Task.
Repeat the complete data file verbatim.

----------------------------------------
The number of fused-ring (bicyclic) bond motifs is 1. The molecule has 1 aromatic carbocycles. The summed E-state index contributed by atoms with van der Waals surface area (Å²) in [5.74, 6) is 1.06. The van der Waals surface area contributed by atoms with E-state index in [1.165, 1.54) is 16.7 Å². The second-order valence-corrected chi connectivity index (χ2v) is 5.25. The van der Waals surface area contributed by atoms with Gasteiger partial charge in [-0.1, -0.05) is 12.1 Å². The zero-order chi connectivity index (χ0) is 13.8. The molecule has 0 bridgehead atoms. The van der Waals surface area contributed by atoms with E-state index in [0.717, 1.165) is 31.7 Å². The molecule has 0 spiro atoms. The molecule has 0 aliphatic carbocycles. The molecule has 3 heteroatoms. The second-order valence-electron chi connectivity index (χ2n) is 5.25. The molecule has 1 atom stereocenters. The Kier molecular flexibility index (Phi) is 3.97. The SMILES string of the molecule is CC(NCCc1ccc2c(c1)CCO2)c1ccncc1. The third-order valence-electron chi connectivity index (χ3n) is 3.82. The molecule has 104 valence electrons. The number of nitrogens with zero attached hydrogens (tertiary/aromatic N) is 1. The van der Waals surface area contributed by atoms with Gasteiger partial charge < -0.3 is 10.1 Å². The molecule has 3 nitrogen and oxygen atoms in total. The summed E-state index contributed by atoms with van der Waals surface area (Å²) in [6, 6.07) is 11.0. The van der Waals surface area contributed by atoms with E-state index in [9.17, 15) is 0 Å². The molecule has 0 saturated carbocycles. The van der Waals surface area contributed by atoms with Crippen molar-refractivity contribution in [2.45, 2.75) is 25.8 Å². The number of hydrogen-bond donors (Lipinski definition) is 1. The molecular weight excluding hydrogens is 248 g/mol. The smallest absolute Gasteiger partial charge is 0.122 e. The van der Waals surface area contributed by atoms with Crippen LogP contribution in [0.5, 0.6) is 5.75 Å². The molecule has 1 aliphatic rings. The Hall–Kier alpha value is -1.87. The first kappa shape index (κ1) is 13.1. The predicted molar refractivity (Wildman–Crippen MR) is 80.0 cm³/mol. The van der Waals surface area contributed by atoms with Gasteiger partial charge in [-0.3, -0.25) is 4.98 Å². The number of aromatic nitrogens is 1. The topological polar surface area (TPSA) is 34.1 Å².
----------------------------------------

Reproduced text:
The number of fused-ring (bicyclic) bond motifs is 1. The molecule has 1 aromatic carbocycles. The summed E-state index contributed by atoms with van der Waals surface area (Å²) in [5.74, 6) is 1.06. The van der Waals surface area contributed by atoms with E-state index in [1.165, 1.54) is 16.7 Å². The second-order valence-corrected chi connectivity index (χ2v) is 5.25. The van der Waals surface area contributed by atoms with Gasteiger partial charge in [-0.1, -0.05) is 12.1 Å². The zero-order chi connectivity index (χ0) is 13.8. The molecule has 0 bridgehead atoms. The van der Waals surface area contributed by atoms with E-state index in [0.717, 1.165) is 31.7 Å². The molecule has 0 spiro atoms. The molecule has 0 aliphatic carbocycles. The molecule has 3 heteroatoms. The second-order valence-electron chi connectivity index (χ2n) is 5.25. The molecule has 1 atom stereocenters. The Kier molecular flexibility index (Phi) is 3.97. The SMILES string of the molecule is CC(NCCc1ccc2c(c1)CCO2)c1ccncc1. The third-order valence-electron chi connectivity index (χ3n) is 3.82. The molecule has 104 valence electrons. The number of nitrogens with zero attached hydrogens (tertiary/aromatic N) is 1. The van der Waals surface area contributed by atoms with Gasteiger partial charge < -0.3 is 10.1 Å². The molecule has 3 nitrogen and oxygen atoms in total. The summed E-state index contributed by atoms with van der Waals surface area (Å²) in [6, 6.07) is 11.0. The van der Waals surface area contributed by atoms with E-state index in [9.17, 15) is 0 Å². The molecule has 0 saturated carbocycles. The van der Waals surface area contributed by atoms with Crippen molar-refractivity contribution in [2.45, 2.75) is 25.8 Å². The number of hydrogen-bond donors (Lipinski definition) is 1. The molecular weight excluding hydrogens is 248 g/mol. The smallest absolute Gasteiger partial charge is 0.122 e. The van der Waals surface area contributed by atoms with Crippen LogP contribution in [0.5, 0.6) is 5.75 Å². The molecule has 1 aliphatic rings. The Hall–Kier alpha value is -1.87. The first kappa shape index (κ1) is 13.1. The predicted molar refractivity (Wildman–Crippen MR) is 80.0 cm³/mol. The van der Waals surface area contributed by atoms with Gasteiger partial charge in [-0.3, -0.25) is 4.98 Å². The number of aromatic nitrogens is 1. The topological polar surface area (TPSA) is 34.1 Å².